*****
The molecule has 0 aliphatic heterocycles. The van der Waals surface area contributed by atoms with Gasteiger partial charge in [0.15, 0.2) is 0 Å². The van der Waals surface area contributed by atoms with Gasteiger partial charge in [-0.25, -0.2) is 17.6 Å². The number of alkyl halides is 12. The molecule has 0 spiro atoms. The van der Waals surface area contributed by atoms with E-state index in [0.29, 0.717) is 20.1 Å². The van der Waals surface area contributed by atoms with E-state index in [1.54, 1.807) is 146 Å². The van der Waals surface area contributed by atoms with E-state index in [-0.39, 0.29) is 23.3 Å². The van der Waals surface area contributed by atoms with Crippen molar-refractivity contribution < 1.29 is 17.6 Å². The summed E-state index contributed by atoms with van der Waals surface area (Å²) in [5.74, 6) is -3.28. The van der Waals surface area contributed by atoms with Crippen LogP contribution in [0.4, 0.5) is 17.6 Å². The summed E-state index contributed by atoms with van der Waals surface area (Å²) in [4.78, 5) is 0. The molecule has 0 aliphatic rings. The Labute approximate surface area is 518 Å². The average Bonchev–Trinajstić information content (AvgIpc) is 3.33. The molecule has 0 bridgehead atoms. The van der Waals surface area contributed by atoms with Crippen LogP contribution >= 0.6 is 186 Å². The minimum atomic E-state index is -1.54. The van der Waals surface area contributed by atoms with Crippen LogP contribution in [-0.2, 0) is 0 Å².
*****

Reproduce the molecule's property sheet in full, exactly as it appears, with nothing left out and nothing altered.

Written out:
The molecule has 0 aliphatic heterocycles. The van der Waals surface area contributed by atoms with Gasteiger partial charge in [0.15, 0.2) is 0 Å². The van der Waals surface area contributed by atoms with Gasteiger partial charge in [-0.25, -0.2) is 17.6 Å². The number of alkyl halides is 12. The molecule has 0 spiro atoms. The van der Waals surface area contributed by atoms with E-state index in [0.29, 0.717) is 20.1 Å². The van der Waals surface area contributed by atoms with E-state index in [1.54, 1.807) is 146 Å². The van der Waals surface area contributed by atoms with E-state index in [-0.39, 0.29) is 23.3 Å². The van der Waals surface area contributed by atoms with Crippen molar-refractivity contribution < 1.29 is 17.6 Å². The summed E-state index contributed by atoms with van der Waals surface area (Å²) in [5.74, 6) is -3.28. The van der Waals surface area contributed by atoms with Crippen LogP contribution in [0.4, 0.5) is 17.6 Å². The summed E-state index contributed by atoms with van der Waals surface area (Å²) in [4.78, 5) is 0. The molecule has 0 aliphatic rings. The Labute approximate surface area is 518 Å². The average Bonchev–Trinajstić information content (AvgIpc) is 3.33. The molecule has 0 bridgehead atoms. The van der Waals surface area contributed by atoms with Crippen LogP contribution >= 0.6 is 186 Å². The minimum atomic E-state index is -1.54. The van der Waals surface area contributed by atoms with Crippen LogP contribution in [-0.2, 0) is 0 Å².